A pogrom in Monsey does not mean God is telling everyone to move to Israel any more than a terror attack in Israel means God is telling everyone to move to the Diaspora.
Instead of playing God in this time of crisis, let’s focus on two important truths that aren’t contradictory:

1) Jews deserve and have the right to live in peace and safety anywhere in the world, and it is our duty to fight for that reality, period.

2) Independently, it isn’t if, but when we should all be moving to Israel, not out of fear, but out of love and a sense of responsibility to be part of our holy nation, fulfilling our holy Torah, in our holy Homeland.

Jews, just like everyone else, should have the right to live in peace and safety anywhere in the world. If we don’t feel secure in a place – sure, we can up and leave, but to where? Is there any place on Earth – including Israel – where Jews can live without fear of an anti-Semitic attack? Clearly not! Rather, it’s our responsibility to help ensure that we and our brethren can live where we wish, free to perform our religious duties without fear of violence or intimidation.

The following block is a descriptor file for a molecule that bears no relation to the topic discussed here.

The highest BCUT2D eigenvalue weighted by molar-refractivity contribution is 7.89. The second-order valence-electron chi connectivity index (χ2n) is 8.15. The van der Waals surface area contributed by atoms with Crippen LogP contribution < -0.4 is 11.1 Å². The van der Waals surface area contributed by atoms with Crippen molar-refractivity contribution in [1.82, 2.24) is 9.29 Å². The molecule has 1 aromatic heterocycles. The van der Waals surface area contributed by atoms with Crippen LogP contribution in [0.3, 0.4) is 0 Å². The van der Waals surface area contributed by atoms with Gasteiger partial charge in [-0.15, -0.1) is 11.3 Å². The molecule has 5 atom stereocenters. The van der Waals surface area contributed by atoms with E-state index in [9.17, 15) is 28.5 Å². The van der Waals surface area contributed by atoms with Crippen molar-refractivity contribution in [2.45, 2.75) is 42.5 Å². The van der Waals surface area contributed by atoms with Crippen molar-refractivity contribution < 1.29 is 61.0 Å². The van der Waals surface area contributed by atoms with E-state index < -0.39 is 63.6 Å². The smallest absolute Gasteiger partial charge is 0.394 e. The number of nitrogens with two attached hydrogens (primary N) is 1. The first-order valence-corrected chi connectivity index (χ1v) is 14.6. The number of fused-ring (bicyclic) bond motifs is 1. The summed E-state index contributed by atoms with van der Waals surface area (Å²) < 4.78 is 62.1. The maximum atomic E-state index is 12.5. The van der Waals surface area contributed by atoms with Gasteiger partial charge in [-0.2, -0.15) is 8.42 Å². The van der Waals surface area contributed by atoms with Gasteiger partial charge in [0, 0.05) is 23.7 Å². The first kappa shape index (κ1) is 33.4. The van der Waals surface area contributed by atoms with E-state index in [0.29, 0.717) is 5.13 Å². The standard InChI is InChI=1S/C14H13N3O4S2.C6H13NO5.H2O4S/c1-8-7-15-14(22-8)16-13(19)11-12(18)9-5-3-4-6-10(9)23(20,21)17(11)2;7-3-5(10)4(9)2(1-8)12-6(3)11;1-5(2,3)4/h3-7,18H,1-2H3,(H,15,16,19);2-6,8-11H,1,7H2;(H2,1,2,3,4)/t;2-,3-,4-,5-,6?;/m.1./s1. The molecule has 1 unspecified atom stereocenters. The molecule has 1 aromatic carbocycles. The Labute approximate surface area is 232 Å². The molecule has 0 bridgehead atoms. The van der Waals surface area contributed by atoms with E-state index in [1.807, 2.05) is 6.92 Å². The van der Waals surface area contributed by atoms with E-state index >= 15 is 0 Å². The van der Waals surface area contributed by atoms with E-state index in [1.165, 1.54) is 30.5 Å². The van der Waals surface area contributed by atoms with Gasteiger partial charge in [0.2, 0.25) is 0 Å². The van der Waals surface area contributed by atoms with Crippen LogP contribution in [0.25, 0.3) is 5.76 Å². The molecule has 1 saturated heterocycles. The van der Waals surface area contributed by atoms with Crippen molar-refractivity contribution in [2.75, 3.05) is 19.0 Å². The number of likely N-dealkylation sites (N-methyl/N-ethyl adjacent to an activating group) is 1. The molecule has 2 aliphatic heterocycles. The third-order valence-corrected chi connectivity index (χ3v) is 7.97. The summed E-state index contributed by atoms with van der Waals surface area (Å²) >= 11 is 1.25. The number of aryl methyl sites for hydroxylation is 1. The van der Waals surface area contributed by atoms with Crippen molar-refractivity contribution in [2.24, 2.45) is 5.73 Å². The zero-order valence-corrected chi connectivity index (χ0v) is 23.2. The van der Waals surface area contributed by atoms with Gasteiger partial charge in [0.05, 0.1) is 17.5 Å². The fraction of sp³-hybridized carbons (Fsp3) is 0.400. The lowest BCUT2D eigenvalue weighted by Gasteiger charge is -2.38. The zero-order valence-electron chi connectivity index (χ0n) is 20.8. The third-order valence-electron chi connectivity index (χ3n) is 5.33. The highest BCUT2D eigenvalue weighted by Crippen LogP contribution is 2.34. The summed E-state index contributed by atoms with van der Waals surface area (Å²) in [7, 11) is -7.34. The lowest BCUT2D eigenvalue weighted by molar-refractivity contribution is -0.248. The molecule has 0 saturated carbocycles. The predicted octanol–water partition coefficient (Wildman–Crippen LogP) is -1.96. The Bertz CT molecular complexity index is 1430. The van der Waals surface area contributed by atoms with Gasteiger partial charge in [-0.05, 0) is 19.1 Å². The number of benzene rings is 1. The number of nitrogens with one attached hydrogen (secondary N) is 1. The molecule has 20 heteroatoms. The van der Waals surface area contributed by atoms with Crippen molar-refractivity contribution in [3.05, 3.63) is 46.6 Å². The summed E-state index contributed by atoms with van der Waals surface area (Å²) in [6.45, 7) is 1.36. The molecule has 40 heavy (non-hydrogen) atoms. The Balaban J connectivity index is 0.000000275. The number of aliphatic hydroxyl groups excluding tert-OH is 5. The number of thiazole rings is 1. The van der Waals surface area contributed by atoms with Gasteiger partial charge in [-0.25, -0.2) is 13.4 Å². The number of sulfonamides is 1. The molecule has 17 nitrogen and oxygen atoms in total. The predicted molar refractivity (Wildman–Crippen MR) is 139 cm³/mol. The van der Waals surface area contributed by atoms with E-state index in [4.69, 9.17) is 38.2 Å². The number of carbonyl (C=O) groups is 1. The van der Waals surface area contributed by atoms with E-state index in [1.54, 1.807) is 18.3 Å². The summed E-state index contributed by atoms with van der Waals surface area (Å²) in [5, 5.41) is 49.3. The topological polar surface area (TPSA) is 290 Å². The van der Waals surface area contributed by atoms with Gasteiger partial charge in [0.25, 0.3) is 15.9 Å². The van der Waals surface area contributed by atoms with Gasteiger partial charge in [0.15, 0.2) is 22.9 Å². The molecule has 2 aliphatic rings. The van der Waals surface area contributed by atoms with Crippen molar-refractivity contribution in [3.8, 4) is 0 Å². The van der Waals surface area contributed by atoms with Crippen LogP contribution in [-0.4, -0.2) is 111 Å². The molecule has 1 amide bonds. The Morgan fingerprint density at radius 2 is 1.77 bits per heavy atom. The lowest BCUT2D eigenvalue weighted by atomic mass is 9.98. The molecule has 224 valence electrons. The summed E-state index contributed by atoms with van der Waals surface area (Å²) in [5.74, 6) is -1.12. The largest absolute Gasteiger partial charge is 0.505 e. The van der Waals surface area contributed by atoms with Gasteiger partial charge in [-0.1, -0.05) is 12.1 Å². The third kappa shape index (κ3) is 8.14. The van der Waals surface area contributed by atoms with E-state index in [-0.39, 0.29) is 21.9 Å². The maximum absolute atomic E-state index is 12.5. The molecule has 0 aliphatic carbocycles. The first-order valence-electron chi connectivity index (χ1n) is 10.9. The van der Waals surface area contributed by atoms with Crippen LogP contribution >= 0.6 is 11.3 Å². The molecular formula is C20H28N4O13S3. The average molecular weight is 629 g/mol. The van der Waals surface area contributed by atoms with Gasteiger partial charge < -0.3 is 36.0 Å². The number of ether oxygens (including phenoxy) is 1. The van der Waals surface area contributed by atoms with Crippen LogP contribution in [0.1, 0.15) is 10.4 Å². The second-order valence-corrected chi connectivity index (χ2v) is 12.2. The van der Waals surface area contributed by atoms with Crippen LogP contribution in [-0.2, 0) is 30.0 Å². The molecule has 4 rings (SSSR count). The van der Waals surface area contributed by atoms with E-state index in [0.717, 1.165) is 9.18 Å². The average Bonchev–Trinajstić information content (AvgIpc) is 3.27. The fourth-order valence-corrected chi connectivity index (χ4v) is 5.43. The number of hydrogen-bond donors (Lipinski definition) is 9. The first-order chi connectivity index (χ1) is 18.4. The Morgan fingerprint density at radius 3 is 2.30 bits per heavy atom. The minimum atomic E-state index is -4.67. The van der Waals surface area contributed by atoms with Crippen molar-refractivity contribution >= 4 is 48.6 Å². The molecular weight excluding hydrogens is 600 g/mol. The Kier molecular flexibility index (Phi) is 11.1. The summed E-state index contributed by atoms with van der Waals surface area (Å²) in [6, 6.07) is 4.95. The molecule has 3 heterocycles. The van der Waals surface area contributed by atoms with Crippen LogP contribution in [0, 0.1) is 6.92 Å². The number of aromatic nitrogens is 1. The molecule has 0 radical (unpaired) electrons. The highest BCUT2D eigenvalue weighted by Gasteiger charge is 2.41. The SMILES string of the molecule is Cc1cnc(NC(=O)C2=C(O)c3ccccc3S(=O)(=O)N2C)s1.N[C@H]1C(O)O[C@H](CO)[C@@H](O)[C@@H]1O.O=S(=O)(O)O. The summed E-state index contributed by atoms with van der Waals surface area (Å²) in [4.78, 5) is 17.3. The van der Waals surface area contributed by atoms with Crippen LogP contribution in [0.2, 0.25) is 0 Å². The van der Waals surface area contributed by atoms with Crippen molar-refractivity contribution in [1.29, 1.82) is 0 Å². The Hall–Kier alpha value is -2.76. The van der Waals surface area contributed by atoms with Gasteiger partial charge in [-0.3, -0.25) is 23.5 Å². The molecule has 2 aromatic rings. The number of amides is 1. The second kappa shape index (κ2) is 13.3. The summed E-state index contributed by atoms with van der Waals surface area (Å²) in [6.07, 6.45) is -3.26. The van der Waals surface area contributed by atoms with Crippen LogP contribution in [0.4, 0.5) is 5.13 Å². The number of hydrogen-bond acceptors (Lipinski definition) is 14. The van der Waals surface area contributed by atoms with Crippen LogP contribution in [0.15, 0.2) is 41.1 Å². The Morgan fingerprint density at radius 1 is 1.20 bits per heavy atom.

This is not to say that we shouldn’t up and leave for Israel. There are many wonderful reasons to do so, including the ability to perform numerous mitzvos that are unique to the Holy Land. But we shouldn’t run there because there are a few bad apples in New York. Have you read the papers? There are bad guys all around Israel!

Benjamin Franklin once said, “Those who would give up essential Liberty, to purchase a little temporary Safety, deserve neither Liberty nor Safety.” I think that idea applies here. If we run to Israel because we feel unsafe in the US, we will ultimately be unsafe both here and there. Rather, it is our responsibility to work to make here, there and everywhere a place where Jews and others can raise families without fear.

Sincerely,
Rabbi Jack Abramowitz
JITC Educational Correspondent
Follow Ask Rabbi Jack on YouTube

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  1. When Ezra and Nechemia went to Worms, Germany, begging the Jews to return to the “Great Jerusalem” and rebuild the Temple, they replied: “You go to the great Jerusalem, we’ll stay in little Jerusalem.” Years later, the city was totally destroyed and burned by burned by the Cossacks. Our current leaders constantly convince us not to do aliyah and stay in Galut, as in Egypt, now America. Everyone prefers their comfort. They despise the gift that Hashem gave us, the wonderful Land of Israel, a lack of complete emunah. And then we ask ourselves, why does it take so long for Mashiach to arrive? I will make aliyah, G-d Willing, and not out of fear of anyone but out of total love for God, the Torah and His wonderful land.

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Rabbi Jack Abramowitz

Rabbi Jack Abramowitz, Jew in the City's Educational Correspondent, is the editor of OU Torah (www.ou.org/torah) . He is the author of six books including The Taryag Companion and The God Book. For more Q&A, follow his new video series, Ask Rabbi Jack, on YouTube.